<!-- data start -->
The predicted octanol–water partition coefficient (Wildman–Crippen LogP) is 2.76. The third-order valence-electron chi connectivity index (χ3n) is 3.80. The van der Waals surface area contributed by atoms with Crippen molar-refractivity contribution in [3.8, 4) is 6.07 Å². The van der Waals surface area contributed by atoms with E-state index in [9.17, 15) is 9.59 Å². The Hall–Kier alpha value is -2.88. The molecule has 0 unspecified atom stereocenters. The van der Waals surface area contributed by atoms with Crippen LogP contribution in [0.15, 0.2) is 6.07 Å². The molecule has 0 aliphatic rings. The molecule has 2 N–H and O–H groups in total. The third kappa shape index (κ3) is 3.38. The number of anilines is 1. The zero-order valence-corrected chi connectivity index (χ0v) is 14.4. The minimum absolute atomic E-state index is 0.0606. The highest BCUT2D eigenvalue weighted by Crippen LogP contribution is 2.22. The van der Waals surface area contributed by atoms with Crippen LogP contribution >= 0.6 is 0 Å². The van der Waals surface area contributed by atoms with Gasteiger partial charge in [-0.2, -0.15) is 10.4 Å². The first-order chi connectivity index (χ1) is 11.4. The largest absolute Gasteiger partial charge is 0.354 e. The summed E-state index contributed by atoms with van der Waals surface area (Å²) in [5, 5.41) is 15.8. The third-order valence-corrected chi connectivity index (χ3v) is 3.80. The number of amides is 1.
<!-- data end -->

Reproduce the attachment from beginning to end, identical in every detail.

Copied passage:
The predicted octanol–water partition coefficient (Wildman–Crippen LogP) is 2.76. The third-order valence-electron chi connectivity index (χ3n) is 3.80. The van der Waals surface area contributed by atoms with Crippen molar-refractivity contribution in [3.8, 4) is 6.07 Å². The van der Waals surface area contributed by atoms with E-state index in [9.17, 15) is 9.59 Å². The Hall–Kier alpha value is -2.88. The molecule has 0 unspecified atom stereocenters. The van der Waals surface area contributed by atoms with Crippen LogP contribution in [0.15, 0.2) is 6.07 Å². The molecule has 0 aliphatic rings. The molecule has 2 N–H and O–H groups in total. The third kappa shape index (κ3) is 3.38. The number of anilines is 1. The zero-order valence-corrected chi connectivity index (χ0v) is 14.4. The minimum absolute atomic E-state index is 0.0606. The highest BCUT2D eigenvalue weighted by Crippen LogP contribution is 2.22. The van der Waals surface area contributed by atoms with Crippen LogP contribution >= 0.6 is 0 Å². The van der Waals surface area contributed by atoms with Gasteiger partial charge in [-0.2, -0.15) is 10.4 Å². The first-order chi connectivity index (χ1) is 11.4. The largest absolute Gasteiger partial charge is 0.354 e. The summed E-state index contributed by atoms with van der Waals surface area (Å²) in [5, 5.41) is 15.8. The third-order valence-corrected chi connectivity index (χ3v) is 3.80. The number of amides is 1.